ENDING TALK, BEGINNING ACTION


“When are you going to stop talking about the hike and actually do it?”  Dave, one of the hiking club’s officers, was ribbing me about a hike I was planning to do in Eugene.  We have two major mountains of sorts, Spencer Butte in South Eugene, which rises 1700 feet from the valley floor to about 2200 feet, and Mt. Pisgah to the east, rising 1000 feet to about 1500.  Most people in Eugene are either Pisgah lovers or Spencer Butte lovers.  I am firmly in the latter camp.  The Butte has better woods, more significant climbing, and better views of the Cascade and Coast Ranges.

The Butte also is part of the Ridgeline Trail System, which is about 6+ miles east to west, with three spur trails leading to city roads for easy access.  Pisgah has more trails but more difficult access.  I can take the bus to trails that lead to Spencer Butte and the Ridgeline system; I have to drive to Pisgah to hike its savannah-like trails.  Or do I?

Dave had recently led a hike from the Ridgeline into Suzanne Arlie Park, an area that has some power lines and buried natural gas lines, but also a 1920s ruin of a homestead, and a nice oak forest, too.  More importantly, during that hike, I saw Pisgah many times, and when we exited at Lane Community College (LCC), much closer to Pisgah, I got the germ of an idea. We usually hiked one mountain or the other.  Sometimes, the full Moon evening hike up Pisgah coincided with our conditioning hike up the Butte in the morning, so we hiked both, several hours apart.

I had something larger in mind: I wanted to hike both the same day without driving between them.  It’s part of a grander scheme I have of seeing the Eugene to the Pacific Crest Trail completed, so one can hike from Eugene to the PCT.  There is a sign in Eugene: “Waldo Lake, 94 miles,” but there is no trail between Eugene and Lowell, about 14 miles to the east.  Mt. Pisgah is far enough outside of Eugene to allow one to see to Lowell, and if one could walk in town to a trailhead to the Ridgeline, then to Pisgah, well, there might be hope for other trail segments.  Dave, who does a lot of trail maintenance in the Cascades, has an interest in this trail as well, and kept asking me when I was going to do both summits in one day in one hike.

I figured I would do it eventually, climbing Pisgah, descending, walking the busy country road back to a frontage road, crossing I-5, going through LCC, picking up the trail through Suzanne Arlie Park to the Ridgeline, and eventually finishing.

One night, lying awake at 2 am, the idea hit me.  I was leading two hikes on New Years’ Day, maybe a Club first.  I would lead the hike up Spencer Butte from the west side, split off from the group going back to the cars, and then hike the Ridgeline west, the opposite direction to what I had planned, to Mt. Pisgah, then lead the hike up it in the afternoon.  The more I thought about the idea, the better I liked it.  I figured the mileage between 16 and 17, the starting time was later than usual, which was good, and the full Moon’s rising that night was early, since it was New Years’ Day, and winter full Moons rise earlier. I thought I had enough time to walk from one to the other but not so much time so that I would wait long.  I had been through Suzanne Arlie Park only once, so I took my GPS, mostly to let me know where I was in relation to LCC.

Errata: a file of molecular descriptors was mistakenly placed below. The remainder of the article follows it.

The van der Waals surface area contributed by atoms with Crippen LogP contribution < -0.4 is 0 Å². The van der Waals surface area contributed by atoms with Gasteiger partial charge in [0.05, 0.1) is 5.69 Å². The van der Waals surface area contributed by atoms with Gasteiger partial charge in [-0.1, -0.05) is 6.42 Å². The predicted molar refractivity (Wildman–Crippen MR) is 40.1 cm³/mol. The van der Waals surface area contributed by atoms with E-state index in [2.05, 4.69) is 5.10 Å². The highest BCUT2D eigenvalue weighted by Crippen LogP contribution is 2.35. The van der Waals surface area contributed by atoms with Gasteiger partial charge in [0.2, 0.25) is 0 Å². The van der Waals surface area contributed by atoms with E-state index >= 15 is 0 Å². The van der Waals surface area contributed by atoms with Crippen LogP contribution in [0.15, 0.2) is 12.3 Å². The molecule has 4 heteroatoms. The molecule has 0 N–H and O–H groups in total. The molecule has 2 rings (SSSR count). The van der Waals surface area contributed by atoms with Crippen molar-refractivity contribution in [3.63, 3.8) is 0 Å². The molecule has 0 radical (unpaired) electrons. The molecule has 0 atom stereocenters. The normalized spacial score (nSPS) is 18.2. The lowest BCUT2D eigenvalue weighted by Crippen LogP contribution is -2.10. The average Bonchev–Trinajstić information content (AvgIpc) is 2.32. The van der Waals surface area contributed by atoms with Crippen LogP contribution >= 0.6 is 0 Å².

Two days before, I led a difficult conditioning hike up the Butte, and the day prior, I was on my feet 3 hours leading a walk through the riverwalk’s 1:1 billion solar system model.  I had been standing and walking more than I had wanted, but I was still planning to go.  The night before, Steve, one of the newer members, wanted to know if he could join me.  I wanted to do the hike myself, but Steve was a solid hiker and it would be good to have a second person along.

At 8 am on New Years’ Day, I left my car at Pisgah, and a friend drove me to the other side of town to start the hike up the Butte in foggy conditions.  We summited at 10, joining 30 other Club members, and after 15 minutes in bright sunshine, Steve and I left the group, hiked down to the Ridgeline Trail, and arrived an hour later at the poorly marked trail into Suzanne Arlie Park.  We hiked downhill in deep fog, through the woods, breaking out in an oak savannah.  With a little effort, we found our way through the park, and after 3 miles, reached LCC.  I had some food and we then walked out of the college’s parking lot, across I-5, stopping at a Shell station.  It was cold, foggy, and windy.  Ahead of schedule, we spent about an hour there, off our feet, getting warm, then left and walked the road to the Pisgah trailhead.  After 13 miles of hiking, we were at the base of the second mountain, needing only to wait for the group hiking Pisgah to arrive.

After they did, we started up.  Climbing again after climbing, descending, walking, and sitting, is not easy, but Steve and I both felt remarkably good.  Pisgah is a steeper but shorter hike than the Butte, and we were at the fog line on top, where I could see across to Spencer Butte, over a line of thick clouds.

Right on cue, the full Moon rose near Middle Sister far to the east, then everything was obscured by fog.  Our group of 20 had enough, and we headed down to the cars.  We had done the hike between the mountains and up both.  It was 16.3 miles, had 3000’ vertical, not difficult, and showed that it was possible to cross Eugene mostly on trails, and safely well off a road.

I’m not sure how we’re going to get to Lowell and to do the other hikes necessary to connect to the PCT, but I’m going to start looking.

Spencer Butte from Mt. Pisgah

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